I thought again about that ‘Busload of Faith’ song and wondered if I had misinterpreted the lyrics. What was it actually trying to say about faith?  

You can't depend on your family. 
You can’t depend on your friends. 
You can depend on the worst always happening.

This game was played because the good folk of Bonnyrigg had wanted it played. They had responded to a call from their club to turn up on a freezing night and lay protective covering on the pitch. Their club had needed them and they had delivered; they had prepared the stage for their heroes to go out and make a little bit of history. The words of that song weren’t right: You can depend on your family and friends. 

Lou Reed clearly knew nothing about the Scottish Cup.

Wednesday, 16 November 2016

It's the end of the world (again).

Originally founded in the nineteenth century as the Bible Study Movement, the Jehova’s Witnesses have about 8 million members spread across more than 200 countries. Followers refer to their beliefs as ‘the truth’ and some limit their social interaction with outsiders, because they consider secular society to be under the influence of Satan. In the early part of the twentieth century, they gained some notoriety through making predictions about the end of the world, a habit they appear to have kicked in recent years. At some point, someone within the organisation must have realised that, once people have been marched up the hill a few times to prepare for the rapture, they might start to get a bit sceptical when that rapture doesn’t arrive. Maybe the head of Armegeddon Projection at Jehova House had a quiet word with the resident soothsayers: 

"Look ... perhaps we need to start reigning in this whole ‘end-of-the-world-is-nigh’ stuff because … well … how can I put it … we’re starting to look a bit … you know … stupid.”

Some of the folk who are not just upset but absolutely distraught about the American election result could perhaps take a leaf out of that book. It’s difficult to make a case for any election result being a 'disaster' when elections are designed to reflect the will of the people who have voted. That is not to suggest that losing sides should just shut up and take their medicine, because anger and protest is entirely legitimate. I’m all in favour of arguing, but it looks like ‘arguing’ is not what some people on the losing side really want to do; it seems like they think peddling lurid doomsday fantasies to the impressionable is much more fun.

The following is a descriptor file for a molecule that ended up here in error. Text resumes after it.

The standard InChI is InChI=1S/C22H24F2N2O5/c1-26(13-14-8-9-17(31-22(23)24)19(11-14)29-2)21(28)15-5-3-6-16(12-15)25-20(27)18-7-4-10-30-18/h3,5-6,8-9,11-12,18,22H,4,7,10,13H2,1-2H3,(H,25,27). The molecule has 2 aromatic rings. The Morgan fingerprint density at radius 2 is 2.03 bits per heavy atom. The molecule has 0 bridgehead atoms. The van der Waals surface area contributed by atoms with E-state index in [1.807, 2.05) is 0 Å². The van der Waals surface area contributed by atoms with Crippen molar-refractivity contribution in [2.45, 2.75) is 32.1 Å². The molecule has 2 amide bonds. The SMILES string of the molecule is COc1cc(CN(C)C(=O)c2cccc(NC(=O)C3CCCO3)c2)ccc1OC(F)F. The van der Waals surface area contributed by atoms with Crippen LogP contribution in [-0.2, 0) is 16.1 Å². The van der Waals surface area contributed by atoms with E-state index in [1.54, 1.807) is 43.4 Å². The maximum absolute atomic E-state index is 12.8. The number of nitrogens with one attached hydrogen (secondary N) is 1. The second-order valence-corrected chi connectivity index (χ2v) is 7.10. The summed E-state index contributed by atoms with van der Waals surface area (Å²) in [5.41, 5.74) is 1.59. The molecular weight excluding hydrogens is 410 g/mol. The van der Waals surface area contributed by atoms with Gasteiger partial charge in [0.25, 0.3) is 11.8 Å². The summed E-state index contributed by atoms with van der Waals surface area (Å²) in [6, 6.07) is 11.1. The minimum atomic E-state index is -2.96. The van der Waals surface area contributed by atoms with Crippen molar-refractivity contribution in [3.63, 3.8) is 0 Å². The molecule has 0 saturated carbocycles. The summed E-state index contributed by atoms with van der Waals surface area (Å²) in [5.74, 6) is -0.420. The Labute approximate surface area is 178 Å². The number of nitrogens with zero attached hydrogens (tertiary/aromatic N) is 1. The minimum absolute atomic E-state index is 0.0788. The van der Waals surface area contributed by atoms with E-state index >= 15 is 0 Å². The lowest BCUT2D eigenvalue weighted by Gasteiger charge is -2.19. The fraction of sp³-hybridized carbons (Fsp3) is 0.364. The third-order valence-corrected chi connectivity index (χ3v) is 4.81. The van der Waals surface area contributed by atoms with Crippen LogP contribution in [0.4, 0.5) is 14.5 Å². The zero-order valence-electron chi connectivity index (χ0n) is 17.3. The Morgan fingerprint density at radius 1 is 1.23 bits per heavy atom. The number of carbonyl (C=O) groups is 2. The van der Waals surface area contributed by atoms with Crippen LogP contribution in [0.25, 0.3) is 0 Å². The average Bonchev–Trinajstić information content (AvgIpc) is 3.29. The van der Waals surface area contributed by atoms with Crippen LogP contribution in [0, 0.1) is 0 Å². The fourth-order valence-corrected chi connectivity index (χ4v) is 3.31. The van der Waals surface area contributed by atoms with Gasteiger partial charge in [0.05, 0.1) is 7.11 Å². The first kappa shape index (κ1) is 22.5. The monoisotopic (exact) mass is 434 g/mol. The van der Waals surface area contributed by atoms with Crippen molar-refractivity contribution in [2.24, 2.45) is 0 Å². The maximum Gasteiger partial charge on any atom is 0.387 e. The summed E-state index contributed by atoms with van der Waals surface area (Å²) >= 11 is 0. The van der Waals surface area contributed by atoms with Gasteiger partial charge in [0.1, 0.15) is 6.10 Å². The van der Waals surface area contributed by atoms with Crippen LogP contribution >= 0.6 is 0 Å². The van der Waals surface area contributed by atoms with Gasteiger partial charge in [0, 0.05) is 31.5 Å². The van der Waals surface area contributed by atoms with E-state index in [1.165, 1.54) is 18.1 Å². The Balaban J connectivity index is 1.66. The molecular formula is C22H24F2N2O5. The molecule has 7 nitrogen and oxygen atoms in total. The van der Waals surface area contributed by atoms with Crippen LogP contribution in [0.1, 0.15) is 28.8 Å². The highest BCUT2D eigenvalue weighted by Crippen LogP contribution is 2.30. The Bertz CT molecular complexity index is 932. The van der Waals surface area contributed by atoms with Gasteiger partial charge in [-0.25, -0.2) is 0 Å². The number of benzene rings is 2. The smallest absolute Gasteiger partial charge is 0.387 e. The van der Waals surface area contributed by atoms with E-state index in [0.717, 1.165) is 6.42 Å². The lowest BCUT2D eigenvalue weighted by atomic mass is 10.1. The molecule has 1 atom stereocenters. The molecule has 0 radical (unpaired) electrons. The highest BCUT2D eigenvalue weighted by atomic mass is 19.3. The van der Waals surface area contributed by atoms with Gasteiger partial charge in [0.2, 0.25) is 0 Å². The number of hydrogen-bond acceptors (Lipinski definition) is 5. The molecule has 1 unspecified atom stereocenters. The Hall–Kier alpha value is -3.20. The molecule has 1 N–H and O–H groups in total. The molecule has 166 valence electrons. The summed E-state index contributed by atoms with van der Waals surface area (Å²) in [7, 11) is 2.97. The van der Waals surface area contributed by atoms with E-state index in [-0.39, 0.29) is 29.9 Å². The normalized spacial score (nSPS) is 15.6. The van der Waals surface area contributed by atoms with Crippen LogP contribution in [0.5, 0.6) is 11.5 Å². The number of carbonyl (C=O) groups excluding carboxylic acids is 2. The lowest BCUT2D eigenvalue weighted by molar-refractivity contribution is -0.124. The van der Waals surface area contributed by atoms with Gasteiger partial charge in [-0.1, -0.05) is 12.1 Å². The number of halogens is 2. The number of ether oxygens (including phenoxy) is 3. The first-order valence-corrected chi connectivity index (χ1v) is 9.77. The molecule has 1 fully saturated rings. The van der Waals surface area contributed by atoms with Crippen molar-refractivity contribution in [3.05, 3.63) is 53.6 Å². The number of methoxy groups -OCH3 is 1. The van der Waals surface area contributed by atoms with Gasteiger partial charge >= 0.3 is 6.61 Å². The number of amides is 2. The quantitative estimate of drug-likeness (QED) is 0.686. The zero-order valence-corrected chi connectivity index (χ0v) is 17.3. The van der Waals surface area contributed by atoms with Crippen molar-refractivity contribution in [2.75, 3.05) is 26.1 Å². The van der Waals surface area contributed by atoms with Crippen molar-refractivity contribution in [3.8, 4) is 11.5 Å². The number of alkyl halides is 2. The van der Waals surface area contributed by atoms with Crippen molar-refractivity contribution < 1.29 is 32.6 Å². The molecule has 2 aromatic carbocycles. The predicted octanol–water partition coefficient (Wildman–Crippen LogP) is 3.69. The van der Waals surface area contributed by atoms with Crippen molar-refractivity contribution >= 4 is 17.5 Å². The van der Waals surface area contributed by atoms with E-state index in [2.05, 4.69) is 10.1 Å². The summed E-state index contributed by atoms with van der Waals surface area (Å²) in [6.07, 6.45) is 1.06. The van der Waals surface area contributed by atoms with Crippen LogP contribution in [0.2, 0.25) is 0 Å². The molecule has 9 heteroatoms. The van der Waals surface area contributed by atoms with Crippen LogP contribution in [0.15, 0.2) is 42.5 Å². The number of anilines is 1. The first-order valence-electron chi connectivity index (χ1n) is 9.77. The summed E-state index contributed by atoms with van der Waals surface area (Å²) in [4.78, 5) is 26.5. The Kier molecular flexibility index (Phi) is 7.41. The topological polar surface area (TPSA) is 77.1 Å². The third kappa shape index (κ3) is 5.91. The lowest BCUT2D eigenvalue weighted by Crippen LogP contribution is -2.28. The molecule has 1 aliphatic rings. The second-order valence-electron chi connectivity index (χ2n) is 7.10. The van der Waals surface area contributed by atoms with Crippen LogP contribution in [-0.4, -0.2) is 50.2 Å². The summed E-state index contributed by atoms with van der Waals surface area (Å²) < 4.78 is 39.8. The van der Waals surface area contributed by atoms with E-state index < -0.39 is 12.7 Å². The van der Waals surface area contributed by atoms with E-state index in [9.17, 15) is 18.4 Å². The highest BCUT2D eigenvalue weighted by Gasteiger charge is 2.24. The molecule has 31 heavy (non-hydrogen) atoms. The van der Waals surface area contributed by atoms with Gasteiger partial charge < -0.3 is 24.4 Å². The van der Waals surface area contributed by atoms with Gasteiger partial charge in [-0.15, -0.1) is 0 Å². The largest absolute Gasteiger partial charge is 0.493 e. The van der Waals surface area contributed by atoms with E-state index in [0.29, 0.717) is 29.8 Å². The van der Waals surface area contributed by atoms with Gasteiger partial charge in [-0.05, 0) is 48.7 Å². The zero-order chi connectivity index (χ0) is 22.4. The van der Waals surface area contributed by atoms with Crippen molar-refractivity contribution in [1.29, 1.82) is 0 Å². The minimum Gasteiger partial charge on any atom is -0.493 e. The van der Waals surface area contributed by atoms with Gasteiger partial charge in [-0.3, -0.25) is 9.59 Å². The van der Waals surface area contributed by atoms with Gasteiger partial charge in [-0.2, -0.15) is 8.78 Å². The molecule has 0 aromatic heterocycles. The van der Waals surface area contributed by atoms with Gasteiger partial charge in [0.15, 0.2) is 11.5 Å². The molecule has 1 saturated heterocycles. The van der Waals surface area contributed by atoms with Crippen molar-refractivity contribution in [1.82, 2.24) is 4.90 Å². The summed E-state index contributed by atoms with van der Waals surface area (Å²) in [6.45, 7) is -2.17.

I'm old enough to remember Ronald Reagan being elected President of the United States. In the run-up to that election in 1980, I was a frightened young person because people I admired and respected – musicians, writers, commentators- were saying that he was going to be a disaster, not just for America, but for the world. How could an actor possibly be running for president? According to those in the know, this sinister idiot was likely to start World War III. One of my favourite authors -JG Ballard- even wrote a pseudo-psychological exploration (in short story form) of Reagan’s subliminal appeal in order to illustrate that he wasn’t an ordinary human; he was one of the four horsemen of the apocalypse, sent to earth to bring about the end of days. In his preface to the 1990 edition of The Atrocity Exhibition, Ballard wrote: 

"Reagan used the smooth, teleprompter-perfect tones of the TV auto-salesman to project a political message that was absolutely the reverse of bland and reassuring. A complete discontinuity existed between Reagan's manner and body language, on the one hand, and his scarily simplistic far-right message on the other … he was the first politician to exploit the fact that his TV audience would not be listening too closely, if at all, to what he was saying, and indeed might well assume from his manner and presentation that he was saying the exact opposite of the words actually emerging from his mouth.”

Much as I love Ballard’s work, I can see now that there are many things wrong with that analysis. But back when Reagan was running for office, this kind of guff worked a treat on people like me. We were genuinely frightened and really, really believed that this ‘right-wing extremist’ was determined to wage a holy war against the Soviet Union. He was clearly the Antichrist and, on the night he was elected, it felt like we were all doomed. Of course, we were wrong. Not only is Reagan now regarded as a significant and popular two-term president, but it is clear that his political abilities made World War III far less likely to happen than it had been at any time since 1945. If you don’t believe me, just read some of the stuff that dissidents in the former Soviet Union have written about his presidency, about how his willingness to lead and his clarity of vision impacted upon the corrupt regime in Moscow. Of course, when he described the Soviet Union as ‘an evil empire’, he appalled all respectable commentators in the west; the cognoscenti railed against his hawkish vulgarity, believing him to be an irresponsible buffoon pushing the planet towards a global conflagration. But his crime was merely to articulate what some folk already knew, but were unable -or unwilling- to admit.